"Every country has the government it deserves." - Joseph de Maistre
On election day, when my fellow countrymen and women (honestly, it will probably be the women) elect the leader of our nation for the next four years, it only seems appropriate to spend a few words on the topic.
The quote above - Every country has the government it deserves - has always resonated with me. Succinct, self-evident. Simultaneously accusatory and inspirational. It invests the responsibility for the course of a nation and the actions of its government in the citizens of that nation rather than laying all that blame at the feet of the individuals those citizens permit to lead them. It says to me that if you don't like it, change it; and that applies as much to this party as to that, as much to democracy as to any other form of government, as much to the Tea Party as to the Occupy Movement.
And that is fascinating - individuals from every political disposition can see in these words something for themselves. I recognize that one of the highest goals of writing as a form of communication is its clarity. But I also recognize that, as an artform, readers see what they see, often based on what they bring to the reading, and not always what the artist intends.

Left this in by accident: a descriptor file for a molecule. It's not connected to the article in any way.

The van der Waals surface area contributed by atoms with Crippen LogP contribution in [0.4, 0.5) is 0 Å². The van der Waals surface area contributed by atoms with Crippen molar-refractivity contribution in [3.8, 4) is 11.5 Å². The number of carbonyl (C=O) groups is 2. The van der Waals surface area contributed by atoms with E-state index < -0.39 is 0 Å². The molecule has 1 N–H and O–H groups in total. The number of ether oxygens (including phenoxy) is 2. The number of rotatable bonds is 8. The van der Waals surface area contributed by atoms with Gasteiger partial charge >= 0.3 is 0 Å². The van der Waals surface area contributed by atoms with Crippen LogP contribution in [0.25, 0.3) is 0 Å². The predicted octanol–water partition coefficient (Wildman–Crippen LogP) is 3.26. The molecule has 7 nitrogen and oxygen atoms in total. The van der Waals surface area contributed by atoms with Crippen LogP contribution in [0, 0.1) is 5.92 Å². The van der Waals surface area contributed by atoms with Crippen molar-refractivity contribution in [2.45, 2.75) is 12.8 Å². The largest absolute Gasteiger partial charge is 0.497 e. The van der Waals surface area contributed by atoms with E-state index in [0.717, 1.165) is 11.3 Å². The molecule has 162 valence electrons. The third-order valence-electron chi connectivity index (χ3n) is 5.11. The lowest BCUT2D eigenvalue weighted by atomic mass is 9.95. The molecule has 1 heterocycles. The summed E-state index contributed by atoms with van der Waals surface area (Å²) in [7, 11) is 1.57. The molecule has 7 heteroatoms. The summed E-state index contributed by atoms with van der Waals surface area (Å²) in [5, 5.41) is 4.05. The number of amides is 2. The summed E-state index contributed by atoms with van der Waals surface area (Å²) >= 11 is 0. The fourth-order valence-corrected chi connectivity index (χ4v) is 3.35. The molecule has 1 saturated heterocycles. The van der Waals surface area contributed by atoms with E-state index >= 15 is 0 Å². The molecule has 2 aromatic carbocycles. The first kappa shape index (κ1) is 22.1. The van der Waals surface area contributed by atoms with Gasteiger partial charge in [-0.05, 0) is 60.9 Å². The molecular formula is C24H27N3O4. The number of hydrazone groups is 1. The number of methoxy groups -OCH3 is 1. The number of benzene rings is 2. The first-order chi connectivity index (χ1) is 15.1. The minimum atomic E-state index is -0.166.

I knew little of the philosopher who first said this, so I looked him up today. I knew he lived around the time of the French Revolution and I always assumed he aimed this statement at either King Louis or Napoleon in an attempt to incite or support insurrection against those authoritarian regimes. My assumption reveals my worldview. I was right about the timing, but completely wrong about the writer's intent. I read something into his words he never meant.
It turns out Joseph-Marie, Count of Maistre, was a royalist. He believed the only morally legitimate government derived its authority from divine providence and, in order to be sustainable, must be grounded on religious principle as interpreted by the leaders of a single organized church. He blamed all the suffering of modern life on the godless elevation of reason and rational thought resulting from The Enlightenment. The horrors of the Reign of Terror were a direct result of humanism and atheism - God's divine, and well-deserved, punishment. He believed his country had a holy purpose on Earth as a tool to further God's righteous will.
We see with our eyes what we believe with our hearts. One socio-political disposition leads one group to see one thing while another sees something else entirely. Same words. Same objective reality. So what's the difference?
Believing is seeing, unfortunately.